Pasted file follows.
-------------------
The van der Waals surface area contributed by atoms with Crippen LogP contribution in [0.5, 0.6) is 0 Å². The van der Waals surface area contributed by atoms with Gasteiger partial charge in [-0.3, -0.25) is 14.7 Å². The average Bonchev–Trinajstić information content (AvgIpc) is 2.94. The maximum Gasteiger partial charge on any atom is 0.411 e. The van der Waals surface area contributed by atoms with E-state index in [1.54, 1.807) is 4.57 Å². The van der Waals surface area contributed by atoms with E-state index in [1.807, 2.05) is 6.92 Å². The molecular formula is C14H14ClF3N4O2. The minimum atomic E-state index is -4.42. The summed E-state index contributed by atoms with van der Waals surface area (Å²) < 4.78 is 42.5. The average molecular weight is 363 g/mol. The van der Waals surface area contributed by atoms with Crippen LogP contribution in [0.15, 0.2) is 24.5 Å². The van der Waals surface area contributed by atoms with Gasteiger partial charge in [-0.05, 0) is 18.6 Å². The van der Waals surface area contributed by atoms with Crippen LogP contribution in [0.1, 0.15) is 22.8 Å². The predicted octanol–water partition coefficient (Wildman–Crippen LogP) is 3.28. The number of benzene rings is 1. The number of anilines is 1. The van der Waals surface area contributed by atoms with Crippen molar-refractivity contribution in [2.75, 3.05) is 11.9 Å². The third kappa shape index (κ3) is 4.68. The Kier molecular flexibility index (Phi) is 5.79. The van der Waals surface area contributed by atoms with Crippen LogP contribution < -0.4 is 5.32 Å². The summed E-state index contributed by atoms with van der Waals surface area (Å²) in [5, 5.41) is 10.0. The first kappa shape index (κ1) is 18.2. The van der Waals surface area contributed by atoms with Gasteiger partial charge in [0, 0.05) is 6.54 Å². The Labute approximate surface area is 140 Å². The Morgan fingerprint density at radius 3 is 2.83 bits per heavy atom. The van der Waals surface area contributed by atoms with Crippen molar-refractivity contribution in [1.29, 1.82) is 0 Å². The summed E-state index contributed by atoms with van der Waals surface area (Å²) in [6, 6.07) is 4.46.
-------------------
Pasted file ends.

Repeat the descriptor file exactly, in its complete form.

The van der Waals surface area contributed by atoms with Crippen LogP contribution in [0.5, 0.6) is 0 Å². The van der Waals surface area contributed by atoms with Gasteiger partial charge in [-0.3, -0.25) is 14.7 Å². The average Bonchev–Trinajstić information content (AvgIpc) is 2.94. The maximum Gasteiger partial charge on any atom is 0.411 e. The van der Waals surface area contributed by atoms with E-state index in [1.54, 1.807) is 4.57 Å². The van der Waals surface area contributed by atoms with E-state index in [1.807, 2.05) is 6.92 Å². The molecular formula is C14H14ClF3N4O2. The minimum atomic E-state index is -4.42. The summed E-state index contributed by atoms with van der Waals surface area (Å²) < 4.78 is 42.5. The average molecular weight is 363 g/mol. The van der Waals surface area contributed by atoms with Crippen LogP contribution in [0.15, 0.2) is 24.5 Å². The van der Waals surface area contributed by atoms with Gasteiger partial charge in [-0.05, 0) is 18.6 Å². The van der Waals surface area contributed by atoms with Crippen LogP contribution in [0.1, 0.15) is 22.8 Å². The predicted octanol–water partition coefficient (Wildman–Crippen LogP) is 3.28. The number of benzene rings is 1. The number of anilines is 1. The van der Waals surface area contributed by atoms with Crippen molar-refractivity contribution in [2.75, 3.05) is 11.9 Å². The third kappa shape index (κ3) is 4.68. The Kier molecular flexibility index (Phi) is 5.79. The van der Waals surface area contributed by atoms with Crippen LogP contribution < -0.4 is 5.32 Å². The summed E-state index contributed by atoms with van der Waals surface area (Å²) in [5, 5.41) is 10.0. The first kappa shape index (κ1) is 18.2. The van der Waals surface area contributed by atoms with Gasteiger partial charge in [0, 0.05) is 6.54 Å². The Labute approximate surface area is 140 Å². The Morgan fingerprint density at radius 3 is 2.83 bits per heavy atom. The van der Waals surface area contributed by atoms with Crippen molar-refractivity contribution in [1.29, 1.82) is 0 Å². The summed E-state index contributed by atoms with van der Waals surface area (Å²) in [6, 6.07) is 4.46.